“I made the most of the opportunities I had.”
Chad Ocho Cinco (b 1978) Cincinnati Bengals NFL Wide Receiver
Officially changed his last name from Johnson to ‘Ocho Cinco’ – a hat tip to his number ’85’
A Respected and Diversified Healthcare Pick: JNJ
Whenever we make our Pick of the Week, we spend some time looking at a few factors. For instance, when we review a company, we look at the history of the organization and the market where the company competes. In addition, we look at the overall health of the sector compared to the economy. These factors have become increasingly important in the last few weeks.
With almost every equity struggling, it’s sometimes hard to pick a company that won’t go down -10% in the next week. This is one of the reasons we chose our first short pick last week (and why we’re still behind it). Still, we’re usually optimists when we approach the market. Our bias has been proven time and again as equities typically go up over time. Today, we found another reason to be bullish.
Big Pharma Rides Again
Most of you know we favor Healthcare during a downturn. It’s no surprise we like digging around the sector to find a company worth mentioning. However, we did not expect to find this large-cap on our short list. After a slow start, it’s picked up steam in the 3rd quarter.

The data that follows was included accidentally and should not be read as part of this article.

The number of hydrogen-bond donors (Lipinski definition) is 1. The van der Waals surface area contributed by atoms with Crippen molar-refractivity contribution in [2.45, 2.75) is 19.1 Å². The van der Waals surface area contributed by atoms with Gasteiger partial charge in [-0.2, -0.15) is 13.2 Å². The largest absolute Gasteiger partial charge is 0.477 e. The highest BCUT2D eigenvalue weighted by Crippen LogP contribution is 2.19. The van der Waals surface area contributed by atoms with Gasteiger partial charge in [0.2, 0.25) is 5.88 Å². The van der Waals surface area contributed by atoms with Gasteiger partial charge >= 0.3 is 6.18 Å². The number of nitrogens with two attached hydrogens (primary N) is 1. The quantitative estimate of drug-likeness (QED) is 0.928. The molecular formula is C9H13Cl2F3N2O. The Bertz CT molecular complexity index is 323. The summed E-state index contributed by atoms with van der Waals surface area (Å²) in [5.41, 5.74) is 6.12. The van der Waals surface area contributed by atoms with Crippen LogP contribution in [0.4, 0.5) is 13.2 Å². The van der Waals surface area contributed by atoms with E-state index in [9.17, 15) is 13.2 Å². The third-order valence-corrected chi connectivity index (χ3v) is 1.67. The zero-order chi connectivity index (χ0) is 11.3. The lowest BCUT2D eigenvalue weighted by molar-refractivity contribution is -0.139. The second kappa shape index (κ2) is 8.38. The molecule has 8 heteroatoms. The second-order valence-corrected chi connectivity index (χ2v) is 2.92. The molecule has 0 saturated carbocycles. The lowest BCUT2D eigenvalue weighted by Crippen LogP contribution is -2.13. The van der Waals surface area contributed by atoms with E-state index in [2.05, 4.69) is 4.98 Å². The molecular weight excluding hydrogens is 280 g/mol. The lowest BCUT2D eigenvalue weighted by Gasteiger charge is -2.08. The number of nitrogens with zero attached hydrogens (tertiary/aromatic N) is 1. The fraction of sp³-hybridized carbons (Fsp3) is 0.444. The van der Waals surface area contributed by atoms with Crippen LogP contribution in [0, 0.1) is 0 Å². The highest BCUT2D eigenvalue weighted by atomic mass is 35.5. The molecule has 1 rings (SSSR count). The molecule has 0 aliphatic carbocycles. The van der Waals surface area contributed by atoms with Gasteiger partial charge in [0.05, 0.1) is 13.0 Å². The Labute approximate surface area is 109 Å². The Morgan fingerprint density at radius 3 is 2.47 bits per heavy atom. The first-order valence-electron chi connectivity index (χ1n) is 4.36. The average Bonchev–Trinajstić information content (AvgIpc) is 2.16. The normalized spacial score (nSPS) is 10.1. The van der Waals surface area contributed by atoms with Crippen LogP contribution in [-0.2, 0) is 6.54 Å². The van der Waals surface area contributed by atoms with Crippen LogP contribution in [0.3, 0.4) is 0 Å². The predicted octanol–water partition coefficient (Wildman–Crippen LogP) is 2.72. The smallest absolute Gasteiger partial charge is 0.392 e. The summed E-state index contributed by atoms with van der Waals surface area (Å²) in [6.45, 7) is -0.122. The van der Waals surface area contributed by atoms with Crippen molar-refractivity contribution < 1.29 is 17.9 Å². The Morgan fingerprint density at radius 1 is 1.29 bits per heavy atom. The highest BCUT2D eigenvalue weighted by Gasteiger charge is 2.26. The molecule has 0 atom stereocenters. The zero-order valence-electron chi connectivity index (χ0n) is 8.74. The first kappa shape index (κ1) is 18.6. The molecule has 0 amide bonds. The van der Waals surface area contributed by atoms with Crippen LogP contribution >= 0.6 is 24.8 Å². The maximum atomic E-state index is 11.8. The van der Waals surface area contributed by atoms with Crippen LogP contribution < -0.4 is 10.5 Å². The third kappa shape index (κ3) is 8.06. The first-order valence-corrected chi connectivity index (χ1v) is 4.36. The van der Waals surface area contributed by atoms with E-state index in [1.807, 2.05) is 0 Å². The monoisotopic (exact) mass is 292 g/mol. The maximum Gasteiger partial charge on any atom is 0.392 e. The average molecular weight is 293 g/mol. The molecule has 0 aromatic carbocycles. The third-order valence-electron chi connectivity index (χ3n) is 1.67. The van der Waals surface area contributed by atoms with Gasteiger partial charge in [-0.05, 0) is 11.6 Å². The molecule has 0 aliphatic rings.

Johnson and Johnson (JNJ) is a 122-year old company. This New Brunswick, New Jersey-based company has come a long way since corner drugstores sold their baby powder. Beginning as a pioneer in sterile medical supplies, they expanded into pharmaceuticals and related consumer products. Over the years, they’ve released ubiquitous brands such as Band-Aid, Rogaine, Listerine, Tylenol, even Splenda. Johnson and Johnson has become a household name.
Johnson & Johnson is a Healthcare company with deeper product lines than just Band-Aids and Rolaids. The company is divided into three segments: Consumer, Pharmaceutical and Medical Devices & Diagnostics. Their strong brand presence undergirds their consumer products, especially in a weak market. In addition, investors expect their pipeline of new drugs to support future growth in that division. Finally, their reputation precedes them in nearly every venture they undertake, a vote of confidence for the future of the company.
This Year’s Most Respected Company
On Monday, Barron’s released its annual survey of professional investors on the world’s most respected companies. Johnson and Johnson placed first, a position it also held back in 2006. Once again, 74% of respondents said they ‘highly respect’ JNJ due to strong management and a commitment to a sound business strategy. Investors feel good about JNJ, and they’re willing to buy the company.
Perhaps the most important aspect of JNJ is how well it’s performed in the last year. As other companies have been humbled by the market, JNJ has withstood the headwinds of a downturn. JNJ has risen +16%, an astounding bounce for such a large company in this market. Technically, JNJ just broke out of 3 ½ year congestion last month. Right now, it appears that break will hold. We expect JNJ to go even higher. For a solid Healthcare pick in a strong uptrend, go with JNJ.
All the best.
Keep in mind, the Pick of the Week is usually intended for aggressive investors. Don’t risk money you can’t afford to lose. You will need to decide when (and if) it is time to sell.